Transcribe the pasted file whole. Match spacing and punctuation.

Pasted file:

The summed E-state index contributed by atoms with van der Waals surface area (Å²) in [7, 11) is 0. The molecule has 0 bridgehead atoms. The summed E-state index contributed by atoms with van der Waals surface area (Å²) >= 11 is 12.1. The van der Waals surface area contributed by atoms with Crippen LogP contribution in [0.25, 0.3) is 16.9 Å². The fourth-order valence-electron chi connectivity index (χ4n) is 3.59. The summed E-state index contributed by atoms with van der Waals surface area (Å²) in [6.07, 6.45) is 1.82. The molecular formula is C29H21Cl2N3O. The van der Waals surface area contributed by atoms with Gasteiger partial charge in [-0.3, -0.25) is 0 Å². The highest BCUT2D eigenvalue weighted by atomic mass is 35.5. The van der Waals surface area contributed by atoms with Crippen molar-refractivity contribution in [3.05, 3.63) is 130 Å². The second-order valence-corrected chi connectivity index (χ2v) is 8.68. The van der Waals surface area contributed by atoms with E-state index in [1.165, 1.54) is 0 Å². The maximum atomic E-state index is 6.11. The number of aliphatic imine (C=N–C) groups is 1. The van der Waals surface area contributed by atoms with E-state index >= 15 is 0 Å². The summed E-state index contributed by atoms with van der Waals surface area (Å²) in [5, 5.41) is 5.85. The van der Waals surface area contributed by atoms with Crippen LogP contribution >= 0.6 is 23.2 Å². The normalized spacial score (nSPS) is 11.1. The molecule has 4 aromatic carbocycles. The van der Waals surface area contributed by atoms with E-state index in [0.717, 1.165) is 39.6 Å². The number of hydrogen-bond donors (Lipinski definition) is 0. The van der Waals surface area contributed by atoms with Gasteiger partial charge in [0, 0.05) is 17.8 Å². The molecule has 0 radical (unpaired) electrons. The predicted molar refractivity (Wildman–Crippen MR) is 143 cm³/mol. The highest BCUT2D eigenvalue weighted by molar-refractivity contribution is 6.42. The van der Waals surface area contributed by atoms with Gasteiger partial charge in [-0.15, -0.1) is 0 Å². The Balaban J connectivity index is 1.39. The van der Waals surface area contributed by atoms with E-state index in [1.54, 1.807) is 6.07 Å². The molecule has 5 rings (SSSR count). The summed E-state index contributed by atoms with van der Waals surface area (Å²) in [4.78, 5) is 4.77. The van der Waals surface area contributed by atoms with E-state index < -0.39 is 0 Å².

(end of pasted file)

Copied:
The summed E-state index contributed by atoms with van der Waals surface area (Å²) in [7, 11) is 0. The molecule has 0 bridgehead atoms. The summed E-state index contributed by atoms with van der Waals surface area (Å²) >= 11 is 12.1. The van der Waals surface area contributed by atoms with Crippen LogP contribution in [0.25, 0.3) is 16.9 Å². The fourth-order valence-electron chi connectivity index (χ4n) is 3.59. The summed E-state index contributed by atoms with van der Waals surface area (Å²) in [6.07, 6.45) is 1.82. The molecular formula is C29H21Cl2N3O. The van der Waals surface area contributed by atoms with Gasteiger partial charge in [-0.3, -0.25) is 0 Å². The highest BCUT2D eigenvalue weighted by atomic mass is 35.5. The van der Waals surface area contributed by atoms with Crippen molar-refractivity contribution in [3.05, 3.63) is 130 Å². The second-order valence-corrected chi connectivity index (χ2v) is 8.68. The van der Waals surface area contributed by atoms with E-state index in [1.165, 1.54) is 0 Å². The maximum atomic E-state index is 6.11. The number of aliphatic imine (C=N–C) groups is 1. The van der Waals surface area contributed by atoms with E-state index >= 15 is 0 Å². The summed E-state index contributed by atoms with van der Waals surface area (Å²) in [5, 5.41) is 5.85. The van der Waals surface area contributed by atoms with Crippen LogP contribution >= 0.6 is 23.2 Å². The normalized spacial score (nSPS) is 11.1. The molecule has 4 aromatic carbocycles. The van der Waals surface area contributed by atoms with E-state index in [0.717, 1.165) is 39.6 Å². The number of hydrogen-bond donors (Lipinski definition) is 0. The van der Waals surface area contributed by atoms with Gasteiger partial charge in [0, 0.05) is 17.8 Å². The molecule has 0 radical (unpaired) electrons. The predicted molar refractivity (Wildman–Crippen MR) is 143 cm³/mol. The highest BCUT2D eigenvalue weighted by molar-refractivity contribution is 6.42. The van der Waals surface area contributed by atoms with Gasteiger partial charge in [-0.15, -0.1) is 0 Å². The Balaban J connectivity index is 1.39. The van der Waals surface area contributed by atoms with E-state index in [1.54, 1.807) is 6.07 Å². The molecule has 5 rings (SSSR count). The summed E-state index contributed by atoms with van der Waals surface area (Å²) in [4.78, 5) is 4.77. The van der Waals surface area contributed by atoms with E-state index < -0.39 is 0 Å².